A second later a number of people recoiled as they were hit by birdshot. Handguns and other weapons, many of them homemade, are becoming a more common feature of the violence which has regularly convulsed the country since the fall of Hosni Mubarak.
“Only God can save us from what is happening right now,” said Mina Zakaraya, a 25-year-old Coptic seminarian who was positioned inside the compound. At the cathedral’s rear entrance, panicked young men ushering people inside demanded to see the cross which most Copts have tattooed on their wrist.
“I’m worried about the situation in Egypt,” said Makram Girgis as he sat on the steps leading up to the imposing cathedral building. source - Independent UK
CAIRO (AP) — U.S. Secretary of State John Kerry on Sunday rewarded Egypt for President Mohammed Morsi’s pledges of political and economic reforms by releasing $250 million in American aid to support the country’s “future as a democracy.”
After meeting Morsi and his defense and intelligence chiefs on Sunday, Kerry flew to Riyadh, Saudi Arabia, and planned later stops in the United Arab Emirates and Qatar, where his focus is expected to be the crisis in Syria and Iran. source – AP
Obama and the Muslim Brotherhood; Now In America
An Egyptian magazine claims that six American Islamist activists who work with the Obama administration are Muslim Brotherhood operatives who enjoy strong influence over U.S. policy.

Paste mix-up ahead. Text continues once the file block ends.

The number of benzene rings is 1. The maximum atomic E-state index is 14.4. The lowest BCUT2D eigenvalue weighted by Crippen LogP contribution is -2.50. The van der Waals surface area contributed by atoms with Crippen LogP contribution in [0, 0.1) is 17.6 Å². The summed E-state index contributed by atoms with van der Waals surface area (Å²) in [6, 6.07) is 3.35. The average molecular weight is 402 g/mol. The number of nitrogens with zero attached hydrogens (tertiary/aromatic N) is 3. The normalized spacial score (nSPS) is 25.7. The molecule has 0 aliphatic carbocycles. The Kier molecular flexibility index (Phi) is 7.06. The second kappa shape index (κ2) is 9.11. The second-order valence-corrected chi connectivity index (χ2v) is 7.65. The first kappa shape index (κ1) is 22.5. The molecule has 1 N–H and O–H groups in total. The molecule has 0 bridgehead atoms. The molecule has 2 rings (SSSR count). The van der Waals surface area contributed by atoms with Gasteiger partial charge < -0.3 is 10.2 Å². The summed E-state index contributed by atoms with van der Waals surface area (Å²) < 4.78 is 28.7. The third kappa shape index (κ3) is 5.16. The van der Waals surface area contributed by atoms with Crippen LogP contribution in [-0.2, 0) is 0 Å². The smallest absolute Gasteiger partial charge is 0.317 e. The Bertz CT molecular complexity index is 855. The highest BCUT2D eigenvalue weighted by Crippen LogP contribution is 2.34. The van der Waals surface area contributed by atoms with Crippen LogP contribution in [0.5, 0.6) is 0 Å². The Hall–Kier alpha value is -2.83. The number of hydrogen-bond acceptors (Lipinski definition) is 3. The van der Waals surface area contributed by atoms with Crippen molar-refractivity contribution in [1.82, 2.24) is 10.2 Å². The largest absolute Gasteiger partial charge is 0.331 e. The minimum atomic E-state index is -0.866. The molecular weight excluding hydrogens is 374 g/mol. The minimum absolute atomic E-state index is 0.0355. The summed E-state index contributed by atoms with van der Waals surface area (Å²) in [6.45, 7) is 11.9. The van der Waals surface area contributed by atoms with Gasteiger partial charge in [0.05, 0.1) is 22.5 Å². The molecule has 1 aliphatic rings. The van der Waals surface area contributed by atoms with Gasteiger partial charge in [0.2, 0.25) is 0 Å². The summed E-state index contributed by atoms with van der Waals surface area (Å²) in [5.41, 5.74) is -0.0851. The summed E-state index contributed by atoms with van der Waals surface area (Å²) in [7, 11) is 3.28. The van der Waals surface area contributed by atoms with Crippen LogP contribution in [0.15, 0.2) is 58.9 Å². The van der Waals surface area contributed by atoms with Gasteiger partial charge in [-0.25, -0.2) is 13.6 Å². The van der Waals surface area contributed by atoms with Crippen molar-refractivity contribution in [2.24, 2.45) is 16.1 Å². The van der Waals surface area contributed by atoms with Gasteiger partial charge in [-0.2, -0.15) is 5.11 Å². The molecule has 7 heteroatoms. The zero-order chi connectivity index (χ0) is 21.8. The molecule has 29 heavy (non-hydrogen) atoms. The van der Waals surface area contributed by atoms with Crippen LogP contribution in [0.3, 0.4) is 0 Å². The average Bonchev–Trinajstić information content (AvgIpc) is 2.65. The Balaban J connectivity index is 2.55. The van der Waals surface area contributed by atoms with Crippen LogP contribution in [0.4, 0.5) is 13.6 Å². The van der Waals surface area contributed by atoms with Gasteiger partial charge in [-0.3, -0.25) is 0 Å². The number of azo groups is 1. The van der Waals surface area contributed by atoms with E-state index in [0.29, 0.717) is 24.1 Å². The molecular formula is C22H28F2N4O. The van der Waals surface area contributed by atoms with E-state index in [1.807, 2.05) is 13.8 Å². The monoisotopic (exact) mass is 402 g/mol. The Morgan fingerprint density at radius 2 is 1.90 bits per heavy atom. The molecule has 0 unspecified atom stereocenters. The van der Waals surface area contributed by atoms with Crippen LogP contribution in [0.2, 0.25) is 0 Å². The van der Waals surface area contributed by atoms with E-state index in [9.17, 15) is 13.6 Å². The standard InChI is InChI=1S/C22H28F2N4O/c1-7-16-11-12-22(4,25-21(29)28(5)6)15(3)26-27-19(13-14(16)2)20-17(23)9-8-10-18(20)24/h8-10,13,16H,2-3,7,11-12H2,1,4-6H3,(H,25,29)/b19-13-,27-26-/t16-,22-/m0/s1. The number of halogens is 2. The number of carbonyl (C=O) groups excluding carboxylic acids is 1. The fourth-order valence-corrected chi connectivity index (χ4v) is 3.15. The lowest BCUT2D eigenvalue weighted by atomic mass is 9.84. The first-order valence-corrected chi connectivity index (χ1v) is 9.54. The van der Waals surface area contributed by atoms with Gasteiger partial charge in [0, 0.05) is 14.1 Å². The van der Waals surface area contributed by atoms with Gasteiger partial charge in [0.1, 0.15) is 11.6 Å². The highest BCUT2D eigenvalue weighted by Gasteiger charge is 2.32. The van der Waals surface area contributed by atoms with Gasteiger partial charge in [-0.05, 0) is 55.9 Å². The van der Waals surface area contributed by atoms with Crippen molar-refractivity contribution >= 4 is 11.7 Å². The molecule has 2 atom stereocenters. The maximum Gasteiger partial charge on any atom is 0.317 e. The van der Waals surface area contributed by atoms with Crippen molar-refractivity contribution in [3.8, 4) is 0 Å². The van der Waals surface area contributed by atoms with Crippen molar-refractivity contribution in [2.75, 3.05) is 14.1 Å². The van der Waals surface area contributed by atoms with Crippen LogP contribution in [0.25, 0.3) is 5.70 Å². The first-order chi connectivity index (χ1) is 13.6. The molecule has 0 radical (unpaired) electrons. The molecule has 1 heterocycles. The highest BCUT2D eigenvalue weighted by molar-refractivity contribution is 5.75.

The Dec. 22 story published in Egypt’s Rose El-Youssef magazine (read an IPT translation here) suggests the six turned the White House “from a position hostile to Islamic groups and organizations in the world to the largest and most important supporter of the Muslim Brotherhood.”
The story is largely unsourced, but its publication is considered significant in raising the issue to Egyptian readers.
The six named people include: Arif Alikhan, assistant secretary of Homeland Security for policy development; Mohammed Elibiary, a member of the Homeland Security Advisory Council; Rashad Hussain, the U.S. special envoy to the Organization of the Islamic Conference; Salam al-Marayati, co-founder of the Muslim Public Affairs Council (MPAC); Imam Mohamed Magid, president of the Islamic Society of North America (ISNA); and Eboo Patel, a member of President Obama’s Advisory Council on Faith-Based Neighborhood Partnerships.
Alikhan is a founder of the World Islamic Organization, which the magazine identifies as a Brotherhood “subsidiary.” It suggests that Alikhan was responsible for the “file of Islamic states” in the White House and that he provides the direct link between the Obama administration and the Arab Spring revolutions of 2011.
Elibiary, who has endorsed the ideas of radical Muslim Brotherhood luminary Sayyid Qutb, may have leaked secret materials contained in Department of Homeland Security databases, according to the magazine. He, however, denies having any connection with the Brotherhood.
Elibiary also played a role in defining the Obama administration’s counterterrorism strategy, and the magazine asserts that Elibiary wrote the speech Obama gave when he told former Egyptian President Hosni Mubarak to leave power but offers no source or evidence for the claim.